Commissioning a portrait – the process

Time-lapse of an oil painting

Young girl in oils

I have outlined the process for commissioning a unique watercolour, pencil or oil portrait of you, a family member, friend or indeed a beloved pet.

Step One

You contact me for an initial obligation-free phone call or by email for a chat so that I can understand what you are after in your portrait, from medium, to size and pose. There is no need for me to have any images at this stage.

Step Two

Send me your favoured image. Ideally it will be a digital image or scan of an old photo. I quite often alter the contrasts, and colour balances to improve or clarify the image. If you do not have any images that are suitable, we can arrange a time for me to visit to take a few shots. I generally prefer this anyway as I get to meet the subject. I appreciate that sometimes this is not possible if the image is to be a surprise, or the subject is no longer with us. I do charge for my time and any travel expenses incurred for this service.

If you are keen to take the photo yourself, make sure the sitter is comfortable, and try to get a variety of shots, looking up, looking down, and to either side. Try to take some shots where they are moving through the different positions continuously, or when they are not ready, as this often captures a little more of the true character of the subject.

The quality of the original photo can affect the style and detailing of the painting. The clearer the image the more detail that can be added. An indistinct image can cause a more “impressionistic” painting to be created, and these are often the most successful.

Composite paintings of several images are possible. An example being:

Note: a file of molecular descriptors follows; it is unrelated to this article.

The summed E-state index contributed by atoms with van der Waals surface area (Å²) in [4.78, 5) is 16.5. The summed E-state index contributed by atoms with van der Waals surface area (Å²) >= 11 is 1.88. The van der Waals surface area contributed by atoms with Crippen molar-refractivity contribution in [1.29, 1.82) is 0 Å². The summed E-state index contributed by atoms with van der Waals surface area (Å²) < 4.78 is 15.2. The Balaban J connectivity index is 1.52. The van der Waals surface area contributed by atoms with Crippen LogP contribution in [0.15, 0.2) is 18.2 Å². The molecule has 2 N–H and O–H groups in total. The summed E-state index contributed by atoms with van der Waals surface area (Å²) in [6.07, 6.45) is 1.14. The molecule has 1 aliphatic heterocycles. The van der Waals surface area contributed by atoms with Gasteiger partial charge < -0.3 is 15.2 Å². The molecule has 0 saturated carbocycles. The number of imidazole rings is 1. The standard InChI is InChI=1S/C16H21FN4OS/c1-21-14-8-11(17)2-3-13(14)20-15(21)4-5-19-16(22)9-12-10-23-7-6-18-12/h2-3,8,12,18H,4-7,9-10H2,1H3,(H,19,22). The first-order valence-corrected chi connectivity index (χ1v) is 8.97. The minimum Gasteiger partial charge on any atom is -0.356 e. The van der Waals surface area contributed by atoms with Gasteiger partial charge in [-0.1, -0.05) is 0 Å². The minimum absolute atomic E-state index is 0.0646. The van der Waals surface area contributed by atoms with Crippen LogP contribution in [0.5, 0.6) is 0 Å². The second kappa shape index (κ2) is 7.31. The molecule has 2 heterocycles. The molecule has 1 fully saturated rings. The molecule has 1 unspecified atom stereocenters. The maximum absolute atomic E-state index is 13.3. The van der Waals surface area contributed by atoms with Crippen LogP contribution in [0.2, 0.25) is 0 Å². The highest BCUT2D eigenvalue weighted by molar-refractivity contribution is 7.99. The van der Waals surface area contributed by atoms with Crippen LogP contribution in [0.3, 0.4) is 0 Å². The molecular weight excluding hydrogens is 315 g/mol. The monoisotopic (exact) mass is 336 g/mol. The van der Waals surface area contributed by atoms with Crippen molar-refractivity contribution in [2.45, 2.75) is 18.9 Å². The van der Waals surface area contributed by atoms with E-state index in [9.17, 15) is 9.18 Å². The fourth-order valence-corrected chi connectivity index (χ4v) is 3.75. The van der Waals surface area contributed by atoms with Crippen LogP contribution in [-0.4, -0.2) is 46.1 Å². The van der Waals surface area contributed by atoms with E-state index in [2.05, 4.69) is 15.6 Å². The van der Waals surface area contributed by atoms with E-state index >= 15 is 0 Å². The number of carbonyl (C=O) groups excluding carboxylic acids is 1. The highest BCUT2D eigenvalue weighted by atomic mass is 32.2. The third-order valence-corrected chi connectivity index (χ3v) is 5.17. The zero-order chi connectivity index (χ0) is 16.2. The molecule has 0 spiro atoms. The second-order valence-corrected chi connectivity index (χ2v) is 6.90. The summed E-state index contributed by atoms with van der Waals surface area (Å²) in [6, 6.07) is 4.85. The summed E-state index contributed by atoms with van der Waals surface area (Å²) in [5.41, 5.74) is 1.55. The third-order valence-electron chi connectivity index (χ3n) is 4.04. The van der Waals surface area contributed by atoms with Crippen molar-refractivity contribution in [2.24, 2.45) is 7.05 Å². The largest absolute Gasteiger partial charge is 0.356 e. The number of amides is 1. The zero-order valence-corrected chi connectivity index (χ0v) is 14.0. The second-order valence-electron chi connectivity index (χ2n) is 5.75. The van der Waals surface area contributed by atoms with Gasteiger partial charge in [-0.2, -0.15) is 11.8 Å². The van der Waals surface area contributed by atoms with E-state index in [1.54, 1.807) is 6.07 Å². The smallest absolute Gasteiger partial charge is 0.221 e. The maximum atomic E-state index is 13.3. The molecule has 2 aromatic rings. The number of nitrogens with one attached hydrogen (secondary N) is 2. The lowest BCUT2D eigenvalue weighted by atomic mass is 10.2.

The process of combining photos

Once we have decided on the image and the medium you want the painting or drawing executed in, I will request a deposit and we will agree the timing. Please bear in mind that due to the large volume of work this can be quite some time from the commission date, so if the portrait is required for a special day or event, please give me enough notice, in order to have it completed on time.

The painting process

Step Three

Upon finishing the portrait, I will send a photo or scan for your approval. You are then given the opportunity to request any adjustments to ensure you are totally happy with the completed commission. Only then do I request the balance is paid, and I will get it into the post for you.


Finished portrait of a man and his cat

Packaging and Delivery

If you are in the UK, we will agree a delivery day. I normally then use Royal Mail’s Next Day Special Delivery courier service, which I have always found suitable for smaller portraits. This is a fully tracked and signed for service. You will be sent the tracking number and the date of expect delivery. I guarantee safe arrival of your portrait which will be fully insured in the mail. Larger portraits and international orders are sent via the UPS courier.

Small drawings, up to A3, are usually sent in an acid free portfolio sleeve. Larger drawing and watercolours are sent in cardboard tubes and with plenty of protection.

Pencil portraits are first be sprayed with fixative spray to prevent the graphite from rubbing onto your fingers when you handle them.

Oil paintings are varnished with permeable Gamvar Gloss varnish.